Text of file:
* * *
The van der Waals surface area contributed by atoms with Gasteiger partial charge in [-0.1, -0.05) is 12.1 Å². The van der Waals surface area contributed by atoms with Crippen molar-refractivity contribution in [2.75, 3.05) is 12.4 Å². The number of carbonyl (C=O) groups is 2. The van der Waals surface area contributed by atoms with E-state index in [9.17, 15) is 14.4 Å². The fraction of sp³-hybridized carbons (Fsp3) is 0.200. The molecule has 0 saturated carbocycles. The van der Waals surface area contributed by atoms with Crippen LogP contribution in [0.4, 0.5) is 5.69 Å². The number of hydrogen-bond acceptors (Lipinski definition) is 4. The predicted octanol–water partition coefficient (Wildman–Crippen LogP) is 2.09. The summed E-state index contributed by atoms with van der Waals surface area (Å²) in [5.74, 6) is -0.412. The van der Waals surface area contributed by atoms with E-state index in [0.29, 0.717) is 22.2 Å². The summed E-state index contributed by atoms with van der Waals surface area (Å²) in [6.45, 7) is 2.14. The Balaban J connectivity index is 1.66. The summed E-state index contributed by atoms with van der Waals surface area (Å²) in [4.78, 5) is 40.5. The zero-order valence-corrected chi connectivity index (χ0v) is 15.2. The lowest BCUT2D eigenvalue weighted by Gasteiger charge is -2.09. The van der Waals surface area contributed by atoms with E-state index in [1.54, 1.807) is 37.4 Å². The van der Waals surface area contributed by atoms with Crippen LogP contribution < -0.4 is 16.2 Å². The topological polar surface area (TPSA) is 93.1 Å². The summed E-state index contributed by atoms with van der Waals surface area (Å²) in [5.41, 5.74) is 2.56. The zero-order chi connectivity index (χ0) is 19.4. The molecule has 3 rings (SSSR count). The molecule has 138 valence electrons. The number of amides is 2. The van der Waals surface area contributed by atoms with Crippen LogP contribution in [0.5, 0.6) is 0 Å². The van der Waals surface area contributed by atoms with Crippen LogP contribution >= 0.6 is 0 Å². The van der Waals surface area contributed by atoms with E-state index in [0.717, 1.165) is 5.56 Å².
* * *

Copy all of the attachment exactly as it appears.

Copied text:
The van der Waals surface area contributed by atoms with Gasteiger partial charge in [-0.1, -0.05) is 12.1 Å². The van der Waals surface area contributed by atoms with Crippen molar-refractivity contribution in [2.75, 3.05) is 12.4 Å². The number of carbonyl (C=O) groups is 2. The van der Waals surface area contributed by atoms with E-state index in [9.17, 15) is 14.4 Å². The fraction of sp³-hybridized carbons (Fsp3) is 0.200. The molecule has 0 saturated carbocycles. The van der Waals surface area contributed by atoms with Crippen LogP contribution in [0.4, 0.5) is 5.69 Å². The number of hydrogen-bond acceptors (Lipinski definition) is 4. The predicted octanol–water partition coefficient (Wildman–Crippen LogP) is 2.09. The summed E-state index contributed by atoms with van der Waals surface area (Å²) in [5.74, 6) is -0.412. The van der Waals surface area contributed by atoms with E-state index in [0.29, 0.717) is 22.2 Å². The summed E-state index contributed by atoms with van der Waals surface area (Å²) in [6.45, 7) is 2.14. The Balaban J connectivity index is 1.66. The summed E-state index contributed by atoms with van der Waals surface area (Å²) in [4.78, 5) is 40.5. The zero-order valence-corrected chi connectivity index (χ0v) is 15.2. The lowest BCUT2D eigenvalue weighted by Gasteiger charge is -2.09. The van der Waals surface area contributed by atoms with E-state index in [1.54, 1.807) is 37.4 Å². The van der Waals surface area contributed by atoms with Crippen LogP contribution < -0.4 is 16.2 Å². The topological polar surface area (TPSA) is 93.1 Å². The summed E-state index contributed by atoms with van der Waals surface area (Å²) in [5.41, 5.74) is 2.56. The zero-order chi connectivity index (χ0) is 19.4. The molecule has 3 rings (SSSR count). The molecule has 138 valence electrons. The number of amides is 2. The van der Waals surface area contributed by atoms with Crippen LogP contribution in [0.5, 0.6) is 0 Å². The van der Waals surface area contributed by atoms with Crippen LogP contribution >= 0.6 is 0 Å². The van der Waals surface area contributed by atoms with E-state index in [0.717, 1.165) is 5.56 Å².